2.3.4. Special provisions to be considered when the consultation is carried out in the territories of indigenous peoples are included: provisions related to their ancestral languages ​​and their forms of organization and decision-making.

2.3.5. The operator of the project, work or activity will be the one who must finance the environmental consultation process, its call and logistics. He must also provide all the facilities and provide all the necessary resources for its execution.

2.3.6. The process will be divided into two phases: (i) Informative Phase and (ii) Consultative Phase. The first is the delivery of information. In the second, there is a dialogue between the State and the community in order to present the opinions and observations of the community and consult regarding the issuance of the environmental permit.

3. The validity of all environmental permits that were issued before the reform is ratified. On the other hand, any project, work or activity registered in the SUIA until October 11, 2021 will follow the process prior to the reform. Processes initiated at a later date will continue with this reform, even if they have received a technical pronouncement, as well as projects, works and activities in the mining sector blocked in the SUIA by Judgment No. 1149-19-JP/21.

For more information contact:

Maria Rosa Fabara  | Partner Bustamante Fabara | mrfabara@bustamantefabara.com

Uruguay | Professionalization and improvement of corporate governance with an ESG perspective

Perú | Draft Guide on environmental advertising

Towards the end of April 2023, Indecopi published the Draft Guide on Environmental Advertising (hereinafter, the “Draft”), so that advertisers, consumers and the general public can issue their comments and contributions on this document, which contains guidelines minimum standards that must be followed when disseminating environmental and sustainability advertising (hereinafter, “Green Advertising”), in order to avoid distorted or exaggerated messages regarding the positive impact on the environment of the products and/or services offered in the market; practice commonly known as Greenwashing.

Some of the highlights of the project are:

Regarding Green Advertising, advertisers must take into account the following principles: prior substantiation, Clarity, Pertinence, Transparency, and fair comparison. This in order to avoid misleading consumers regarding the positive impact on the environment that their products and/or services would have.
The advertiser must take into account the meaning of the environmental terms used, as well as the colors, images and, in general, the presentation of the product and/or service offered. Likewise, it must ensure that the information that it conveys to the consumer through its advertisements is accessible, and allows them to know if any stage of the product’s production cycle causes any negative impact on the environment.
Advertisers may include statements related to different specific parameters of environmental protection, in relation to carbon emissions, compostable products, degradable products, sustainable products, eco-friendly products and/or services, among others. However, these allegations will only be lawful if they comply with the aforementioned principles.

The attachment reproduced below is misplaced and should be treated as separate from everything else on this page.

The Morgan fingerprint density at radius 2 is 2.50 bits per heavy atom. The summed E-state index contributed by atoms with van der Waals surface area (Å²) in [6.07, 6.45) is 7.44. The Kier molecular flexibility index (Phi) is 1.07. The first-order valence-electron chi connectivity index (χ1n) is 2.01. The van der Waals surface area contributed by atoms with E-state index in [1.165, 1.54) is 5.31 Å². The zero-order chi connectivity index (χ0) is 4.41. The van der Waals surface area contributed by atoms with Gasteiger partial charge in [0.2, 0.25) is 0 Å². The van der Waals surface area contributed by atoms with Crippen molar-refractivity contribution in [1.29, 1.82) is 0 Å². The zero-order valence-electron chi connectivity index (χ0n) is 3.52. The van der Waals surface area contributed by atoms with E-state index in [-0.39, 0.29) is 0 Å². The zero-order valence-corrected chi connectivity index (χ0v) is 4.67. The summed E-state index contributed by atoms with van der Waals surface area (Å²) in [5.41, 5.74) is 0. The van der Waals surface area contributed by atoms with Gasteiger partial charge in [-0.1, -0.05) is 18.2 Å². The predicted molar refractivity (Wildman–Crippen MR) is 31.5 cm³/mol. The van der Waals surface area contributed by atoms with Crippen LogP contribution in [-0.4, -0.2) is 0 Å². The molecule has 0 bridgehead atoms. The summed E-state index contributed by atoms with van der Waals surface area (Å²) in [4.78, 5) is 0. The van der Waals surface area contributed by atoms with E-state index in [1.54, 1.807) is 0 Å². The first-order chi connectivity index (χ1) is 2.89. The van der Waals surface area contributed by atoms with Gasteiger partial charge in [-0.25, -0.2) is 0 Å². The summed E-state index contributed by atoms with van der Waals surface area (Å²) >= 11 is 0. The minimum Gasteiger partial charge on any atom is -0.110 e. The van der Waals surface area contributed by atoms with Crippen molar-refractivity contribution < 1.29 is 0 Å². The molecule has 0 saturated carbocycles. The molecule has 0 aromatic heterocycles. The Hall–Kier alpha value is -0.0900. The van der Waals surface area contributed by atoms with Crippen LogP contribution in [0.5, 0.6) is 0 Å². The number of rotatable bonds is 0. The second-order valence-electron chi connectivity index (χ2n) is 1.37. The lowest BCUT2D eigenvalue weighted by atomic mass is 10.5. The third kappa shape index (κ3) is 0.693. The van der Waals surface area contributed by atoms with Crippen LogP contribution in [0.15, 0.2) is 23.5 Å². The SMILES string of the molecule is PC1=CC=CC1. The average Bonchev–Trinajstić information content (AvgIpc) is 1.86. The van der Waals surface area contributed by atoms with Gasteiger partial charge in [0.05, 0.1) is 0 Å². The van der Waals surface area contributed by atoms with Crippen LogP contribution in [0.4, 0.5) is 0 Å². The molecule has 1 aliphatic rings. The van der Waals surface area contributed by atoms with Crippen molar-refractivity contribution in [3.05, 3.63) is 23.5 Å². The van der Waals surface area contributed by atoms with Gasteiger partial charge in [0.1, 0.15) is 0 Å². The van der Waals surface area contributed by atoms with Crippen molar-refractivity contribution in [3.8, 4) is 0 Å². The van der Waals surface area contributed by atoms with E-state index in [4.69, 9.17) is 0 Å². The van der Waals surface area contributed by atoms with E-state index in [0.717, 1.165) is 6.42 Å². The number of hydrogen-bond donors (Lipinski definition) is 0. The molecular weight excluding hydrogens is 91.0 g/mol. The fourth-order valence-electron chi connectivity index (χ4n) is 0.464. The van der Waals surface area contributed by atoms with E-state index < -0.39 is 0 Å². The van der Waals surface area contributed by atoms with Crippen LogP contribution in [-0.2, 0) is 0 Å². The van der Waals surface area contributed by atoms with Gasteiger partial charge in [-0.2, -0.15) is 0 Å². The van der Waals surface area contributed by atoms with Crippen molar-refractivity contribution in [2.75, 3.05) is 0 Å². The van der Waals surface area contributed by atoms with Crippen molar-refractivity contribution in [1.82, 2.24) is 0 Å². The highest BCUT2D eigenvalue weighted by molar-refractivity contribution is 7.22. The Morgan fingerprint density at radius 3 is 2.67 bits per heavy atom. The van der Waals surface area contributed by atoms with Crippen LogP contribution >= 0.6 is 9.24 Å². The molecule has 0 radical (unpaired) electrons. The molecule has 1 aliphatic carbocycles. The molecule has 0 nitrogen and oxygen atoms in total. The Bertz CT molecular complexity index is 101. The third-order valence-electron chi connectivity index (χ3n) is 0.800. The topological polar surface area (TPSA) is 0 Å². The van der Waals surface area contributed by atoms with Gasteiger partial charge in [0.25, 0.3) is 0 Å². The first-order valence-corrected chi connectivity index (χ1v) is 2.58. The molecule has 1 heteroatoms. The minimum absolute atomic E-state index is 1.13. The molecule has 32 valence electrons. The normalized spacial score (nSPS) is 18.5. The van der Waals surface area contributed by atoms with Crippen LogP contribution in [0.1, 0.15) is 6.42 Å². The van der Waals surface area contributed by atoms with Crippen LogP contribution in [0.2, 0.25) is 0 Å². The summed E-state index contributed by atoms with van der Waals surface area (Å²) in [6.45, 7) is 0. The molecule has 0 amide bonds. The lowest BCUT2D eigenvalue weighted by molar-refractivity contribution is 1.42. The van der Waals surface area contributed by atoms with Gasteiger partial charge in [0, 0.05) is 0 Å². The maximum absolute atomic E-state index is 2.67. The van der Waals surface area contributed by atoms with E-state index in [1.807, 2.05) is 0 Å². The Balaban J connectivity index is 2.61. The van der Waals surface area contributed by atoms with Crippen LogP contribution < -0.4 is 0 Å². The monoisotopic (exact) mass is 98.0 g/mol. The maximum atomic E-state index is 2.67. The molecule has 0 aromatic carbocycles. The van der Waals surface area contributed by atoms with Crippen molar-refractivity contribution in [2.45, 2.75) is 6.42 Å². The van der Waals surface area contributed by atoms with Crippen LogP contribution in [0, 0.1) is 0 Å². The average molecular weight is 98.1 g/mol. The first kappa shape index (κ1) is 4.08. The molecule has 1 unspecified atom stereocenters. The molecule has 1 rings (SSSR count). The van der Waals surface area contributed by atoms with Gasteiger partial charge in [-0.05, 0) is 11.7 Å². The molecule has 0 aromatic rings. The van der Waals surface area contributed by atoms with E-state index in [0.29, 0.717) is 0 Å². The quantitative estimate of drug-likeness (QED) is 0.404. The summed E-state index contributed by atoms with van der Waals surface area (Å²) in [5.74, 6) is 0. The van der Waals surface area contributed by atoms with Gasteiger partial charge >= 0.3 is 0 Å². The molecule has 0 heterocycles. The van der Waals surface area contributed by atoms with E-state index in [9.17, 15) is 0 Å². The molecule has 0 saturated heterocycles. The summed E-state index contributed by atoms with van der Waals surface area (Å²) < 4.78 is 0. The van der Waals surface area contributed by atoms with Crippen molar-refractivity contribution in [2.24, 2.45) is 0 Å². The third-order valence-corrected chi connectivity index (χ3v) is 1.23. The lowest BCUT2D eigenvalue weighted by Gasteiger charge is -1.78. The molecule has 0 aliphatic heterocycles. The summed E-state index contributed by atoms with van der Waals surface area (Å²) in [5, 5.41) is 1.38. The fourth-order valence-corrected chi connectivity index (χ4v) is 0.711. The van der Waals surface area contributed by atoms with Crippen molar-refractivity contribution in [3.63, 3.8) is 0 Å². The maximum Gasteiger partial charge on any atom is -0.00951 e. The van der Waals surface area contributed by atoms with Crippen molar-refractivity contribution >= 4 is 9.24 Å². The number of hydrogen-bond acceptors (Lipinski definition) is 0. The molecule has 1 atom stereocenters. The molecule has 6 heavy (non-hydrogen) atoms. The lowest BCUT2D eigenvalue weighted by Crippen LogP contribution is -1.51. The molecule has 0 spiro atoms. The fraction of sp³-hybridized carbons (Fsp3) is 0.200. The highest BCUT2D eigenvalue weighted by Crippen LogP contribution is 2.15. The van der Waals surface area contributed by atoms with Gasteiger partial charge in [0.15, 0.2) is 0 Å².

It should be noted that the Project is not a definitive document, therefore, it may be modified or updated by Indecopi. In this sense, economic agents and/or consumers can provide their opinions and comments on the Project until May 15, 2023 through an email addressed to consultas-ccd@indecopi.gob.pe

Finally, it is important to remember that the fines for non-compliance with the regulations for the repression of unfair competition amount to a maximum of 700 UIT. Therefore, it is important that advertisers take into account the guidelines proposed by the Project when disseminating environmental advertising.

For more information contact:

Mario Pinatte  | CPB Partner | mpinatte@cpb-abogados.com.pe

Uruguay | Professionalization and improvement of corporate governance with an ESG perspective

Argentina | IPCC Sixth Assessment Report

The Synthesis Report (SYR) of the IPCC Sixth Assessment Report (AR6) was released, summarizing the state of knowledge on climate change, its widespread impacts and risks, and climate change mitigation and adaptation. It integrates the main conclusions of the Sixth Assessment Report (AR6) based on the contributions of the three working groups and the three special reports. The Summary for Policy Makers (SPM) is structured in three parts:

A. Current situation and trends, SPM.
B. Future climate change, long-term risks and responses, and SPM.
C. Short-term responses.

The report recognizes the interdependence of climate, ecosystems and biodiversity, and human societies; the value of the various forms of knowledge; and the close links between climate change adaptation, mitigation, ecosystem health, human well-being and sustainable development, and reflects the increasing diversity of actors involved in climate action.

Based on scientific understanding, the key conclusions can be formulated as statements of fact or associated with a level of confidence assessed using the IPCC calibrated language.

IPCC Sixth Assessment Report

For more information contact:

Gustavo Papeschi  | Partner of Beccar Varela | gpapeschi@beccarvarela.com